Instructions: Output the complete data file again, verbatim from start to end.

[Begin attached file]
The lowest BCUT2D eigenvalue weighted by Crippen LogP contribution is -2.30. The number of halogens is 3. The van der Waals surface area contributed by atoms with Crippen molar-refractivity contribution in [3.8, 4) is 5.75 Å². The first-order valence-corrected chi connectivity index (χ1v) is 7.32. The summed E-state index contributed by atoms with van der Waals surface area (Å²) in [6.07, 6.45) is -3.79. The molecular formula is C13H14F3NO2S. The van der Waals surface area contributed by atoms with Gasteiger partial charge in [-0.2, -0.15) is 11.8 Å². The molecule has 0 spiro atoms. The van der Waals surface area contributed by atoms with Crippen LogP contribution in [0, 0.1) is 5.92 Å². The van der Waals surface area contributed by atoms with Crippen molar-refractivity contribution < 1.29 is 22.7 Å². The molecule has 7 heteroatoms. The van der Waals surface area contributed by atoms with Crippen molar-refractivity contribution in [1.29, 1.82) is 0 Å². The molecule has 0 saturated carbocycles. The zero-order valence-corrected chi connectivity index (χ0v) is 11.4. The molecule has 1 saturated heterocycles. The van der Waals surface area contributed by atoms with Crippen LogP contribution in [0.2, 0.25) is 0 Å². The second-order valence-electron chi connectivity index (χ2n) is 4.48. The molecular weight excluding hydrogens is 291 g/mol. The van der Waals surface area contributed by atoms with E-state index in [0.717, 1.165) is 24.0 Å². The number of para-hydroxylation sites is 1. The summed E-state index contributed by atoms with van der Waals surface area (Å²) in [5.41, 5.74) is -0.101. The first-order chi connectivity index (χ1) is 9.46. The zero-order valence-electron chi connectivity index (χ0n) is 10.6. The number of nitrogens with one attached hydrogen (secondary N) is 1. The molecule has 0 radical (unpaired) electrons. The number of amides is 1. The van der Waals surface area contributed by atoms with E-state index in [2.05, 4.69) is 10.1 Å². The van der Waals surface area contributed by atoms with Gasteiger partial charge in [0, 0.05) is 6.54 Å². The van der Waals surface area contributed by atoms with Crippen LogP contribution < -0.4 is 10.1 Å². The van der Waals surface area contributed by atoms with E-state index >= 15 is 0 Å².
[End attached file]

The lowest BCUT2D eigenvalue weighted by Crippen LogP contribution is -2.30. The number of halogens is 3. The van der Waals surface area contributed by atoms with Crippen molar-refractivity contribution in [3.8, 4) is 5.75 Å². The first-order valence-corrected chi connectivity index (χ1v) is 7.32. The summed E-state index contributed by atoms with van der Waals surface area (Å²) in [6.07, 6.45) is -3.79. The molecular formula is C13H14F3NO2S. The van der Waals surface area contributed by atoms with Gasteiger partial charge in [-0.2, -0.15) is 11.8 Å². The molecule has 0 spiro atoms. The van der Waals surface area contributed by atoms with Crippen LogP contribution in [0, 0.1) is 5.92 Å². The van der Waals surface area contributed by atoms with Crippen molar-refractivity contribution < 1.29 is 22.7 Å². The molecule has 7 heteroatoms. The van der Waals surface area contributed by atoms with Crippen molar-refractivity contribution in [1.29, 1.82) is 0 Å². The molecule has 0 saturated carbocycles. The zero-order valence-corrected chi connectivity index (χ0v) is 11.4. The molecule has 1 saturated heterocycles. The van der Waals surface area contributed by atoms with Crippen LogP contribution in [0.2, 0.25) is 0 Å². The second-order valence-electron chi connectivity index (χ2n) is 4.48. The molecular weight excluding hydrogens is 291 g/mol. The van der Waals surface area contributed by atoms with E-state index in [0.717, 1.165) is 24.0 Å². The number of para-hydroxylation sites is 1. The summed E-state index contributed by atoms with van der Waals surface area (Å²) in [5.41, 5.74) is -0.101. The first-order chi connectivity index (χ1) is 9.46. The zero-order valence-electron chi connectivity index (χ0n) is 10.6. The number of nitrogens with one attached hydrogen (secondary N) is 1. The molecule has 0 radical (unpaired) electrons. The number of amides is 1. The van der Waals surface area contributed by atoms with E-state index in [2.05, 4.69) is 10.1 Å². The van der Waals surface area contributed by atoms with Gasteiger partial charge in [0, 0.05) is 6.54 Å². The van der Waals surface area contributed by atoms with Crippen LogP contribution < -0.4 is 10.1 Å². The van der Waals surface area contributed by atoms with E-state index >= 15 is 0 Å².